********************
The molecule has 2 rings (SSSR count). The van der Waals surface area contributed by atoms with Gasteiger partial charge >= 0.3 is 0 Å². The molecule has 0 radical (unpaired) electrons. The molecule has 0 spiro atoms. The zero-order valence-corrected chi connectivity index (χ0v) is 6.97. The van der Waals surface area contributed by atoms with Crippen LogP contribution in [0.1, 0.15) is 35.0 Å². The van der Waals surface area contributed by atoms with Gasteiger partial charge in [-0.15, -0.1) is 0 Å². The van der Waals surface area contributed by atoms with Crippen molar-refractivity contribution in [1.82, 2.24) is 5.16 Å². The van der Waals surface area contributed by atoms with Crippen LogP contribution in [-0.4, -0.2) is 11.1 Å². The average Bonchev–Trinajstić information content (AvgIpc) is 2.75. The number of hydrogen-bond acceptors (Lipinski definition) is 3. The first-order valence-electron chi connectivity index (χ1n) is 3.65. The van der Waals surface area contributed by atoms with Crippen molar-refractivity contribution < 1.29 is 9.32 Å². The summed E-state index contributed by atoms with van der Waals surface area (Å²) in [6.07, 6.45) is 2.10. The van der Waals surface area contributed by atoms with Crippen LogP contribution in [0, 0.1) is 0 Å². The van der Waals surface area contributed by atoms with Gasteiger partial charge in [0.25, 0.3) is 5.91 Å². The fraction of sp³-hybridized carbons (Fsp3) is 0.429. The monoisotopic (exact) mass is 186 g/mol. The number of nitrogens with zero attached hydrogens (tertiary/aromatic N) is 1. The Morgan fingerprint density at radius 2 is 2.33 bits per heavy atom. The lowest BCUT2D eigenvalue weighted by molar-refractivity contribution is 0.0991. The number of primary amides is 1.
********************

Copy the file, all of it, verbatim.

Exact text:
The molecule has 2 rings (SSSR count). The van der Waals surface area contributed by atoms with Gasteiger partial charge >= 0.3 is 0 Å². The molecule has 0 radical (unpaired) electrons. The molecule has 0 spiro atoms. The zero-order valence-corrected chi connectivity index (χ0v) is 6.97. The van der Waals surface area contributed by atoms with Crippen LogP contribution in [0.1, 0.15) is 35.0 Å². The van der Waals surface area contributed by atoms with Gasteiger partial charge in [-0.15, -0.1) is 0 Å². The van der Waals surface area contributed by atoms with Crippen molar-refractivity contribution in [1.82, 2.24) is 5.16 Å². The van der Waals surface area contributed by atoms with Crippen LogP contribution in [-0.4, -0.2) is 11.1 Å². The average Bonchev–Trinajstić information content (AvgIpc) is 2.75. The number of hydrogen-bond acceptors (Lipinski definition) is 3. The first-order valence-electron chi connectivity index (χ1n) is 3.65. The van der Waals surface area contributed by atoms with Crippen molar-refractivity contribution < 1.29 is 9.32 Å². The summed E-state index contributed by atoms with van der Waals surface area (Å²) in [6.07, 6.45) is 2.10. The van der Waals surface area contributed by atoms with Crippen LogP contribution in [0, 0.1) is 0 Å². The van der Waals surface area contributed by atoms with Gasteiger partial charge in [0.25, 0.3) is 5.91 Å². The fraction of sp³-hybridized carbons (Fsp3) is 0.429. The monoisotopic (exact) mass is 186 g/mol. The number of nitrogens with zero attached hydrogens (tertiary/aromatic N) is 1. The Morgan fingerprint density at radius 2 is 2.33 bits per heavy atom. The lowest BCUT2D eigenvalue weighted by molar-refractivity contribution is 0.0991. The number of primary amides is 1.